HERE'S THE THEORY
Metal Essentials will teach you some basic principles you need to know before you work with metals and show you how to work accurately and safely using some key metal working tools.
The course begins with some basic information about the properties of metals, and how they differ from wood. Once you've learnt these steps, you'll be ready to come down to the Lab for the practical part of the course. This will teach you how to use the hydraulic guillotine, mill/drill press, spot-welder, magnetic pan folder and slip roll. You'll then be able to use all these tools for yourself.
Please be sure to concentrate when you go through the following points, as you'll need to pass a short quiz before you can book a place on the practical part of the course. The booking form immediately follows the quiz - IF you get enough of the answers right!
You should only need about 5 minutes to go through the points, and 5 minutes to complete the quiz.
We all use metal tools and objects all the time, but most people have much less experience of working with them. Metals have very different properties to more commonly used materials like wood. Most obviously they tend to be much stronger, heavier and harder to machine and form. This offers new opportunities, for thin but strong structures, but also poses new challenges. In particular there are various hazards you need to be aware of before working with metals.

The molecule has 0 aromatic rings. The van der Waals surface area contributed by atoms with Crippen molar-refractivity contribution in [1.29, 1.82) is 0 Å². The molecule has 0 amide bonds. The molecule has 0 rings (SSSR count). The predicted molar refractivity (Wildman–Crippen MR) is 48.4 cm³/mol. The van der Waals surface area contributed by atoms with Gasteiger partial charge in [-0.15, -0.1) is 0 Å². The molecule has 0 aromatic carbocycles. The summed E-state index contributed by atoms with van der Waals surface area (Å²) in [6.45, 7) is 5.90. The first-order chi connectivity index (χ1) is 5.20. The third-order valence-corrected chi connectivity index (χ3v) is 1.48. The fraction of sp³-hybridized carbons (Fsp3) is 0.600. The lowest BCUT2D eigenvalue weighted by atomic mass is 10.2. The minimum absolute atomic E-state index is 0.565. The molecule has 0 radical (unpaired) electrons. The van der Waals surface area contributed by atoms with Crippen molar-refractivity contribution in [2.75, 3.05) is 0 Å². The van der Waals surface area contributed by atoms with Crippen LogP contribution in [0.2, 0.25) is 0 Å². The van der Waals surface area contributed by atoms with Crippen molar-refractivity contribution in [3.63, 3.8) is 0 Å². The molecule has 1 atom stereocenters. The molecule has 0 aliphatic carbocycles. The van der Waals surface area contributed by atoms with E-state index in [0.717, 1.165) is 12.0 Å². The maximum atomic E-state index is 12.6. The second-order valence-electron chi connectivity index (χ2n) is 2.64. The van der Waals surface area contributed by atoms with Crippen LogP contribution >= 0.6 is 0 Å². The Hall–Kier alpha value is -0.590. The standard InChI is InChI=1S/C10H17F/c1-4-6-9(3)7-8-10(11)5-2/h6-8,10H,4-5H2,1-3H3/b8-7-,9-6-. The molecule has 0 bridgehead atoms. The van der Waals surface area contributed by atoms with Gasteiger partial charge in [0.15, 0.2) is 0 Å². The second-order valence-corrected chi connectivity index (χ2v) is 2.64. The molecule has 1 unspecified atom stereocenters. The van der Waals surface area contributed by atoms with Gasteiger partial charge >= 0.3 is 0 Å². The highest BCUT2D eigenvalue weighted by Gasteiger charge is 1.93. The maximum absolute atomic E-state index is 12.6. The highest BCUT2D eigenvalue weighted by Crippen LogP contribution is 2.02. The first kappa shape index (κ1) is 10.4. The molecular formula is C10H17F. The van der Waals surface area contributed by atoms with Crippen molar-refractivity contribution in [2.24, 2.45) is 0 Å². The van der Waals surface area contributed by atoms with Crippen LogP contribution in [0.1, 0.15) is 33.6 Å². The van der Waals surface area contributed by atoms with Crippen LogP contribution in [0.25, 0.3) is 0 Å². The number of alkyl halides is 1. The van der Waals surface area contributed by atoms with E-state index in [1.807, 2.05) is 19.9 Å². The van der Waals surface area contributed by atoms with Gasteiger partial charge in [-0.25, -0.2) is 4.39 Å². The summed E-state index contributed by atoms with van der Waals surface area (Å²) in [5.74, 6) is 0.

Metals like steel and aluminium are tough, and they put up a fight! There is much you can do with well-designed hand tools like hacksaws, files and tin snips, but often you will be working with machine tools like the guillotine or Mill/Drill. Metal machine tools are typically more powerful than wood-specific counterparts, but they usually share the same common hazards - which is why we have grouped all our analogue machine tools together in the Machine Room. They almost all pose hazards involving entanglement, flying particles and material. This is why we keep to blanket rules for working in the Machine Room. Remember that:
You cannot enter the machine room unless you are wearing Safety Glasses, your hair, clothes and jewellery are contained, and you are wearing robust leather footware or safety shoes, with full-length socks.
Before you work with metals, you need to be clear that they also pose further specific hazards:
* When you cut metal, it often shears the material and leaves a very sharp edge called a burr on the underside of the cut. So:
Always wear the cut-resistant gloves we provide when working with sheet metal.